Welcome to Needle Drop, our ongoing series about crucial pop music moments on TV. It's brought to you by Mark Blankenship, Primetimer's Reviews Editor and the co-host of the pop music podcast Mark and Sarah Talk About Songs.
It all seems so innoucous. In "Superstition," a second-season episode of Grey's Anatomy that aired in March 2006, we see a montage of characters working at Seattle Grace Hospital. In surgery, Dr. Shepherd (Patrick Dempsey) tells his team, "It's a beautiful day to save lives, people," which somewhat explains why The Fray's "How to Save a Life" is playing on the soundtrack.
At the time, there was no reason to think this scene would have any lasting impact. Nothing much happens, so it's not like there's a huge emotional resonance to the way the song is used. And it's not like it was surprising for a pop tune to play under a scene in Grey's Anatomy. That episode alone featured six other songs.
People's ears are unpredictable, though, and "How to Save a Life" stuck. Maybe it's because the melody is pretty. Maybe it's because singer Isaac Slade has such an interesting voice. Whatever the reason, shortly after the episode aired, "How to Save a Life' debuted at #93 on Billboard's Hot 100.
This wasn't supposed to happen. The Fray's debut single "Over My Head (Cable Car)" had just barely reached the top 40 at the time, so their record company wasn't trying to distract the public with a new track. But despite those corporate plans, enough people bought "How to Save a Life" on iTunes to get it on the chart. (Before streaming became a thing, downloads were best way to tell that a song had caught on out of nowhere.)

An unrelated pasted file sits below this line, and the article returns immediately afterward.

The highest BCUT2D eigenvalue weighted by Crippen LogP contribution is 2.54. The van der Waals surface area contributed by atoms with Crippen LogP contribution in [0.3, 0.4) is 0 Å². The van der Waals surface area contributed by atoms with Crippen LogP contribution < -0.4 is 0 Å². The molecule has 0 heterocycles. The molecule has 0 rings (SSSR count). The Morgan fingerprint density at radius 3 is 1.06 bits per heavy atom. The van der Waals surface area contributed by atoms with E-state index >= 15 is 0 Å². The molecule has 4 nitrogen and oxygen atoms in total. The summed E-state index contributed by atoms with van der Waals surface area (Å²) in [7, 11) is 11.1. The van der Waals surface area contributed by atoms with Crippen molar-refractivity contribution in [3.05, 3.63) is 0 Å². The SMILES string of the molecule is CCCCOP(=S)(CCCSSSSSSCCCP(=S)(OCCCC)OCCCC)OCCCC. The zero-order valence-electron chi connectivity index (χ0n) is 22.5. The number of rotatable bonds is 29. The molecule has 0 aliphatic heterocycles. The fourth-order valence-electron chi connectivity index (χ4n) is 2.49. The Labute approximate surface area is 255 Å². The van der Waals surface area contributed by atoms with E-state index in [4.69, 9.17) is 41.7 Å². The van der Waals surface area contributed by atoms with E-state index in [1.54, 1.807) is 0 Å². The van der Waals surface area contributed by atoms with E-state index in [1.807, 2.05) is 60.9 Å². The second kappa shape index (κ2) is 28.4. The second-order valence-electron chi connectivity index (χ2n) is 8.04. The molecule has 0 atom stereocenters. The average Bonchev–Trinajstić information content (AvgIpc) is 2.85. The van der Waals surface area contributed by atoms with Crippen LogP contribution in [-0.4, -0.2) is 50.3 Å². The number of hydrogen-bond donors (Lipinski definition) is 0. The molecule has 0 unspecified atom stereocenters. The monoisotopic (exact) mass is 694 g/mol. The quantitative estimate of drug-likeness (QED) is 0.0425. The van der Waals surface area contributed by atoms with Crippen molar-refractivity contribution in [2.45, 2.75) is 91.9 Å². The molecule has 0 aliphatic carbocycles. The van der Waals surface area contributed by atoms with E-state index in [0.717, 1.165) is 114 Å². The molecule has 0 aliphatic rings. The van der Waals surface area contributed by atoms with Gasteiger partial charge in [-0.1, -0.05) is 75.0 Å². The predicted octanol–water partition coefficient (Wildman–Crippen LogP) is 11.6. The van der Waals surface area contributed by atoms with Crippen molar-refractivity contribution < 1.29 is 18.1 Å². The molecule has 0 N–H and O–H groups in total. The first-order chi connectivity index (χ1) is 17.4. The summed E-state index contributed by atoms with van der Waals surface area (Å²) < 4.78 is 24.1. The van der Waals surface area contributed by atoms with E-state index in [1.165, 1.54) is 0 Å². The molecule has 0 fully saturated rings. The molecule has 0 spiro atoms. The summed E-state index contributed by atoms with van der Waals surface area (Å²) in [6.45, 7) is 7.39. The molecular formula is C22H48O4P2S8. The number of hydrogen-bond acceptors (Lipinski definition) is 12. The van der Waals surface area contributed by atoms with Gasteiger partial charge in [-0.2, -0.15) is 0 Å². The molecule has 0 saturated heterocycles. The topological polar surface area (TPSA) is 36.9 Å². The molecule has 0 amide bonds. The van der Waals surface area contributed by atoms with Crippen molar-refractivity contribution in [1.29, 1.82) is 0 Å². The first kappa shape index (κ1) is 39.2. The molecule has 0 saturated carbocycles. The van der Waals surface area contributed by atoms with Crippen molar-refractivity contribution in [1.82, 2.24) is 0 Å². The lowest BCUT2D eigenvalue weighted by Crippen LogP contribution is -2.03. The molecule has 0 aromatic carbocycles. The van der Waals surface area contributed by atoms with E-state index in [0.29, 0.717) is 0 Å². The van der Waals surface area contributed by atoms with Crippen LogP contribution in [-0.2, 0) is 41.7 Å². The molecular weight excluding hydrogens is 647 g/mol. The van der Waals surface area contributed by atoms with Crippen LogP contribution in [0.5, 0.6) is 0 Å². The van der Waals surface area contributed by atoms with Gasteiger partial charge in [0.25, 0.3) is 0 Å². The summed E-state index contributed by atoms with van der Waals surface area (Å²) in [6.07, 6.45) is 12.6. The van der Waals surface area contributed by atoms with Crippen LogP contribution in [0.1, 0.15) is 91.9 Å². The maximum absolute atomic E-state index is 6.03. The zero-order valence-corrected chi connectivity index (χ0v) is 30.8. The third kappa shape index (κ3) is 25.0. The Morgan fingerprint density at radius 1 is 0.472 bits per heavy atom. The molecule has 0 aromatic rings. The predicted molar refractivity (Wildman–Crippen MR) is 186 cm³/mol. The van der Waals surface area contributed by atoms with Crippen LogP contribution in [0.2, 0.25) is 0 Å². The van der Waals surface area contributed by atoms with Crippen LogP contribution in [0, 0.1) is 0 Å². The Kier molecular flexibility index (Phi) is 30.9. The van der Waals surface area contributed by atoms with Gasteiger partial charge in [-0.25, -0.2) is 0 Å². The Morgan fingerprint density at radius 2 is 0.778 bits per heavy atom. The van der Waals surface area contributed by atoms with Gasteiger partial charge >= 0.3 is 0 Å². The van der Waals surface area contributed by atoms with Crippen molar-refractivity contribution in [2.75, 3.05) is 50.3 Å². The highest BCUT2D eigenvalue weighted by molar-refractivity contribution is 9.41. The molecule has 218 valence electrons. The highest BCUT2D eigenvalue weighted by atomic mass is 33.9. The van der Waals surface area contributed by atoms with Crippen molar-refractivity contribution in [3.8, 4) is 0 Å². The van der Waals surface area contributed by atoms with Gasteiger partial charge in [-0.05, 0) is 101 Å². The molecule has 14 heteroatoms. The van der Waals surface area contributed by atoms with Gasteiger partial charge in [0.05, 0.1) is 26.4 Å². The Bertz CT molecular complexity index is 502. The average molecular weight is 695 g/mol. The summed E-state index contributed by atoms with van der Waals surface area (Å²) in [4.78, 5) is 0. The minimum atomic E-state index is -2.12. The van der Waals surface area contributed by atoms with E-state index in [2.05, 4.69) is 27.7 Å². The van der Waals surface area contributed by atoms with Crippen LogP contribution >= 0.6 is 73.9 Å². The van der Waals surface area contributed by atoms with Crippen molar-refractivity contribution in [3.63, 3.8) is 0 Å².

From there, "How to Save a Life" slowly but surely became a huge deal. It kept selling downloads, which earned it radio play. And then ABC decided to use it in the promos for the third season of (wait for it) Grey's Anatomy. That was the last bump it needed, and in September of 2006, it finally reached the top 10.
By then the show and the song were inextricably linked. A new version of the music video was made featuring scenes from Grey's, and when Grey's did a musical epsiode in Season 7, you'd better believe they found a way to include "How to Save a Life." Along the way, the song peaked at #3 and sold over three million copies.
Naturally, everyone wanted to try this again, so in 2008 when The Fray released "You Found Me" — a song that sounds quite a bit like "How to Save a Life" — it premiered during a Grey's commercial break. (And for an extra bit of cross-branding, ABC put it in promos for Lost.) This worked pretty well, and "You Found Me" peaked at #7.
During this time, Grey's also boosted songs like "Chasing Cars" by Snow Patrol and "Breathe" by Anna Nalick, so you could say that every successful mid-tempo ballad of the mid-aughts is indebted to Ellen Pompeo. But there's something special about what happened with The Fray. Even though corporate synergy was definitely involved, there was an element of randomness to this song becoming the big one. You just never know where the hits are going to come from, and that makes listening to music (and watching TV) feel a little bit more adventurous.
Mark Blankenship is Primetimer's Reviews Editor. Tweet him at @IAmBlankenship.
TOPICS: Grey's Anatomy, ABC, Needle Drop